Voice of the Industry

Why the real beneficiaries of the Durbin amendment are networks and acquirers

Tuesday 3 February 2015 08:58 CET | Editor: Melisande Mual | Voice of the industry

Alistair Combes, CMS Payments Intelligence: The Durbin Amendment has failed on its promises to US merchants, with only the savviest merchants being able to achieve the full benefits

The regulation, first introduced in October 2011, was designed to offer merchants relief against debit card interchange fees that averaged 44 cents per transaction. To put this into perspective, the average debit card interchange fee in Europe is currently around 13 cents per transaction and this has been subject to regulation with the intention to reduce further.

The caps originally proposed by the Fed were in the range of 7-12 cents per transaction but this was increased to 21 cents by the time it was passed into legislation. Although we calculate that merchants have still saved in the region of USD 10 billion per annum in total as a result of the regulation, the high nature of this cap and the removal of small ticket discounts has meant that many low ATV merchants have actually seen an interchange increase.

However, even merchants who have seen a net interchange reduction are now seeing the benefits chipped away in a deluge of new and increasing fees from both Visa and MasterCard. For instance, the Visa Fixed Acquirer Network Fee (FANF), which can charge merchants up to USD 340,000 per month, was introduced in April 2012 and more recently both Visa and MasterCard have increased the assessments fees that they charge for every single transaction. Network fees totaled USD 11.9 billion in 2014, which is an increase of approximately USD 3.4 billion, or 40%, since 2011.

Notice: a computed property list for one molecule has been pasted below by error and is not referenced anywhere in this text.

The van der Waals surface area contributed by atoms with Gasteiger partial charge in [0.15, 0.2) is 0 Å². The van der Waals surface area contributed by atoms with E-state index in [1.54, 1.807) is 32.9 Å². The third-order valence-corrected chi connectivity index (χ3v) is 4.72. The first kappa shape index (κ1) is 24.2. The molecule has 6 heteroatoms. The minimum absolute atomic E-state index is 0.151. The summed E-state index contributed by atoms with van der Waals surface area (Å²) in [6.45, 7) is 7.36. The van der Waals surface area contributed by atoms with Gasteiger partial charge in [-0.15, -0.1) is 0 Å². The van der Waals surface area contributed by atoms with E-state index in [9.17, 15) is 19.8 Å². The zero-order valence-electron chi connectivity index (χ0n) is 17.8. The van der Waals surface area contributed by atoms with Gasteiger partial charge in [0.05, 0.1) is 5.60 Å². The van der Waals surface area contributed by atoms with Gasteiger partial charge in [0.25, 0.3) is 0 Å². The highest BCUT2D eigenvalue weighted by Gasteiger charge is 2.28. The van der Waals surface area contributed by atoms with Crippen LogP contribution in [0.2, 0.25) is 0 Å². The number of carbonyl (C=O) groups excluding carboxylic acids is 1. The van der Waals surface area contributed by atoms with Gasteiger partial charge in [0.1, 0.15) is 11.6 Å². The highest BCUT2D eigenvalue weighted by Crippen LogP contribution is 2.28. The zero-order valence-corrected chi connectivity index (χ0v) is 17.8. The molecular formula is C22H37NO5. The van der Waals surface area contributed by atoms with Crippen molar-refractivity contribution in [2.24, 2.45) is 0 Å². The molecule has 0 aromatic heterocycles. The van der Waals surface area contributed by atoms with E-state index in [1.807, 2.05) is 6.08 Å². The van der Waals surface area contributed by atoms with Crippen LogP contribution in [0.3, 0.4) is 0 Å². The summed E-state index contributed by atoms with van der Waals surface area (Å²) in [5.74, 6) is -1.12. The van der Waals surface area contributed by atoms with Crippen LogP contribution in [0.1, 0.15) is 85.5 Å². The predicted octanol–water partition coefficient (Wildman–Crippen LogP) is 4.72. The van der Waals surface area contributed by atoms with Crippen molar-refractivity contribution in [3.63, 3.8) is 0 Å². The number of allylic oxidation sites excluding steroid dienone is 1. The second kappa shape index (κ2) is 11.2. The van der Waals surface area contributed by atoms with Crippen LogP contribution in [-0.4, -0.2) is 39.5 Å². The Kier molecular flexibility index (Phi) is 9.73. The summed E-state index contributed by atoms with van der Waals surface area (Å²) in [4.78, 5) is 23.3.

Furthermore, we have seen acquirers view the regulation as an opportunity to increase their profitability by not passing through savings to merchants in their entirety, with merchants on opaque charging structures particularly vulnerable. Indeed, in 2013, the US acquiring industry profit margin was 17% higher than it was in 2010. This is a trend consistent with other jurisdictions, such as Spain and Australia, where interchange regulation has been introduced.

Therefore, given that diluted regulation has been combined with a double whammy of network fee and acquirer margin increases, the Durbin Amendment has only delivered a fraction of what US merchants had hoped for.

There are, however, still opportunities for savvy merchants. Some network fees are being passed on in the form of “client incentive payments” (classified as rewards for promoting Visa/MasterCard products); USD 2.25 billion per annum are recirculated to banks and USD 1.25 billion to acquirers and merchants. This process of providing merchant rebates has created an uneven playing field, with some merchants able to negotiate healthy rebates and in the process, benefitting at the expense of others.

The opportunities for merchants to optimize costs therefore lie in the commercial arrangements with their card processor and (often indirectly) with the associations. Navigating the complex charging structures can be a minefield, however, with the right approach there are possibilities to yield significant and welcome reprieve for merchants.

About Alistair Combes

Alistair is a payments advisor with over 10 years’ experience of retail payment acceptance operations and cost management. He specialises in global non-cash payments with a focus on breaking down & optimising end-to-end supply chain costs for the retail, hospitality and fuels sectors across major international markets. Alistair is a regular guest speaker at conferences and seminars covering innovations in the payments industry, interchange and costs of non-cash transactions.

About CMS Payments Intelligence

CMSpi acts as a merchant champion in the payments industry. We are actively engaged with merchants of all sizes to help minimize their cost of payment acceptance.

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Keywords: Durbin amendment, Interchange, card acquiring, merchant acquiring, payments , CMS, expert opinion
Countries: World